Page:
In that moment, while he looked away toward Lost Valley, he sickened of the task that lay before him. What would she think of him if she knew?
Arlie, too, had been looking down the gulch toward the valley. Now her gaze came slowly round to him and caught the expression of his face.
“What’s the matter?” she cried.
“Nothing. Nothing at all. An old heart pain that caught me suddenly.”
“I’m sorry. We’ll soon be home now. We’ll travel slowly.”
Her voice was tender with sympathy; so, too, were her eyes when he met them.
He looked away again and groaned in his heart.
The warning of mantrap gulch
They followed the trail down into the cañon. As the ponies slowly picked their footing on the steep narrow path, he asked:
“Why do they call it Mantrap Gulch?”
“It got its name before my time in the days when outlaws hid here. A hunted man came to Lost Cañon, a murderer wanted by the law for more crimes than one. He was well treated by the settlers. They gave him shelter and work. He was safe, and he knew it. But he tried to make his peace with the law outside by breaking the law of the valley. He knew that two men were lying hid in a pocket gulch, opening from the valley— men who were wanted for train robbery. He wrote to the company offering to betray these men if they would pay him the reward and see that he was not punished for his crimes.
“It seems he was suspected. His letter was opened, and the exits from the valley were both guarded. Knowing he was discovered, he tried to slip out by the river way. He failed, sneaked through the settlement at night, and slipped into the cañon here. At this end of it he found armed men on guard. He ran back and found the entrance closed. He was in a trap. He tried to climb one of the walls. Do you see that point where the rock juts out?”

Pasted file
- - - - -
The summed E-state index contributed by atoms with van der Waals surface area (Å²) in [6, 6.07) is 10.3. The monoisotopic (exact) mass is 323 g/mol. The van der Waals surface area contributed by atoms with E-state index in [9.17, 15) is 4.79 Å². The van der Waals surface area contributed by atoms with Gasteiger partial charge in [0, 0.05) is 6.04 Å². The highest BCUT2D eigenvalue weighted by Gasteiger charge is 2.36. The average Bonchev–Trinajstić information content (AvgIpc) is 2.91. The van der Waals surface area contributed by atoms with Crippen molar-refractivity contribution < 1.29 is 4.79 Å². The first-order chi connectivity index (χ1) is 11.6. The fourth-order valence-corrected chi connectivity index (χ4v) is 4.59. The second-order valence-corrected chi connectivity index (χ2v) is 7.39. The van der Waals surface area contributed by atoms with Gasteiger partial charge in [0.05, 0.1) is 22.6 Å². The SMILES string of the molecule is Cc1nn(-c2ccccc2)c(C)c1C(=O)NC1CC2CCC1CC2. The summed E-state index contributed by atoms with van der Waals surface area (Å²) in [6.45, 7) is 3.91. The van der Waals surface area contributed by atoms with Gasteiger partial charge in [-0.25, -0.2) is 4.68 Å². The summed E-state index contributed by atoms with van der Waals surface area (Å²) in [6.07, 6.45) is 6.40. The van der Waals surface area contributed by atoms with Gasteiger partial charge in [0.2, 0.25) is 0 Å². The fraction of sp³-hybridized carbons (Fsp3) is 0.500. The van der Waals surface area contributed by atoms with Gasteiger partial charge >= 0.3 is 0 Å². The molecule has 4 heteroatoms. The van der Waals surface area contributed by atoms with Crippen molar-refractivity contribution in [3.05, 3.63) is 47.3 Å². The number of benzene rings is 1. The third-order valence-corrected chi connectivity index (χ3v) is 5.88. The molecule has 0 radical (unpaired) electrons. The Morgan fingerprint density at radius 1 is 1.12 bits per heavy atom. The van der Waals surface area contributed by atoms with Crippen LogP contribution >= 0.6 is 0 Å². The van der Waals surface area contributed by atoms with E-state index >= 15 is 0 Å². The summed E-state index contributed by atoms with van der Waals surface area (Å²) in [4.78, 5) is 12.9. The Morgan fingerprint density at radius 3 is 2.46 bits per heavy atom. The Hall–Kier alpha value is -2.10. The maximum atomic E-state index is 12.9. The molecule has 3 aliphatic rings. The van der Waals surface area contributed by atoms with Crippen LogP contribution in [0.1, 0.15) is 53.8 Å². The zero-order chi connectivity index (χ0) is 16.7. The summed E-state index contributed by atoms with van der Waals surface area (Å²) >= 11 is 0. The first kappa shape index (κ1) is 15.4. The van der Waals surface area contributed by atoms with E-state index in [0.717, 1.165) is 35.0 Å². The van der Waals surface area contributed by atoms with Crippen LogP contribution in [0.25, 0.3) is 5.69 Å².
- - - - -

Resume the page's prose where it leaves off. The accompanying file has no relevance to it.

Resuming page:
“About five hundred feet up? Yes.”
“He managed to climb that high. Nobody ever knows how he did it, but when morning broke there he was, like a fly on a wall. His hunters came and saw him. I suppose he could hear them laughing as their voices came echoing up to him. They shot above him, below him, on either side of him. He knew they were playing with him, and that they would finish him when they got ready. He must have been half crazy with fear. Anyhow, he lost his hold and fell. He was dead before they reached him. From that day this has been called Mantrap Gulch.”
The ranger looked up at the frowning walls which shut out the sunlight. His imagination pictured the drama— the hunted man’s wild flight up the gulch; his dreadful discovery that it was closed; his desperate attempt to climb by moonlight the impossible cliff, and the tragedy that overtook him.